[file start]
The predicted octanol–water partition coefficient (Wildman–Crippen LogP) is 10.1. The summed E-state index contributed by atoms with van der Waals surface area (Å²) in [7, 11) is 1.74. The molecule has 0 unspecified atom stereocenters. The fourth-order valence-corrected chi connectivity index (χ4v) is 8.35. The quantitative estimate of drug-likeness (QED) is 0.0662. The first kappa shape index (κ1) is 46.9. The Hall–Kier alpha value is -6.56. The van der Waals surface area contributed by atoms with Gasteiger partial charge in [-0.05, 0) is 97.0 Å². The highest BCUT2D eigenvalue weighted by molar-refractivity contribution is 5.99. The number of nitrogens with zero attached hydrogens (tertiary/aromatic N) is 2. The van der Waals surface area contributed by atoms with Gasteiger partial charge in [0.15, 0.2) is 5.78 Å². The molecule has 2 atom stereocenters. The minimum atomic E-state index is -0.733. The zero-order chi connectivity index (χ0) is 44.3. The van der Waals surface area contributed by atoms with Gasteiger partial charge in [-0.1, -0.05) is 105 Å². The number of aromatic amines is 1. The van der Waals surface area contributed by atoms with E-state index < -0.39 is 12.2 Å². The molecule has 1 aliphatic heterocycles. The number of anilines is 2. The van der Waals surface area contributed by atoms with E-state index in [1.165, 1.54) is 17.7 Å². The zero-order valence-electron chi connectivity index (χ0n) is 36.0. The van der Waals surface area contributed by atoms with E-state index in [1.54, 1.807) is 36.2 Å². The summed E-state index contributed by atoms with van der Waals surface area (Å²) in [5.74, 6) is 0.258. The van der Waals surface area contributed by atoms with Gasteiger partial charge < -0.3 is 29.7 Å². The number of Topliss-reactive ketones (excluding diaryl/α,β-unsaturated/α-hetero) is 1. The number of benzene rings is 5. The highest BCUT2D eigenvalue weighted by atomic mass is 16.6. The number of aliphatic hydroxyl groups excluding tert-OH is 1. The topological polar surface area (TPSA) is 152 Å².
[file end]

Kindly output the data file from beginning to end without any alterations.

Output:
The predicted octanol–water partition coefficient (Wildman–Crippen LogP) is 10.1. The summed E-state index contributed by atoms with van der Waals surface area (Å²) in [7, 11) is 1.74. The molecule has 0 unspecified atom stereocenters. The fourth-order valence-corrected chi connectivity index (χ4v) is 8.35. The quantitative estimate of drug-likeness (QED) is 0.0662. The first kappa shape index (κ1) is 46.9. The Hall–Kier alpha value is -6.56. The van der Waals surface area contributed by atoms with Gasteiger partial charge in [-0.05, 0) is 97.0 Å². The highest BCUT2D eigenvalue weighted by molar-refractivity contribution is 5.99. The number of nitrogens with zero attached hydrogens (tertiary/aromatic N) is 2. The van der Waals surface area contributed by atoms with Gasteiger partial charge in [0.15, 0.2) is 5.78 Å². The molecule has 2 atom stereocenters. The minimum atomic E-state index is -0.733. The zero-order chi connectivity index (χ0) is 44.3. The van der Waals surface area contributed by atoms with Gasteiger partial charge in [-0.1, -0.05) is 105 Å². The number of aromatic amines is 1. The van der Waals surface area contributed by atoms with E-state index < -0.39 is 12.2 Å². The molecule has 1 aliphatic heterocycles. The number of anilines is 2. The van der Waals surface area contributed by atoms with E-state index in [1.165, 1.54) is 17.7 Å². The zero-order valence-electron chi connectivity index (χ0n) is 36.0. The van der Waals surface area contributed by atoms with E-state index in [1.54, 1.807) is 36.2 Å². The summed E-state index contributed by atoms with van der Waals surface area (Å²) in [5.74, 6) is 0.258. The van der Waals surface area contributed by atoms with Gasteiger partial charge < -0.3 is 29.7 Å². The number of Topliss-reactive ketones (excluding diaryl/α,β-unsaturated/α-hetero) is 1. The number of benzene rings is 5. The highest BCUT2D eigenvalue weighted by atomic mass is 16.6. The number of aliphatic hydroxyl groups excluding tert-OH is 1. The topological polar surface area (TPSA) is 152 Å².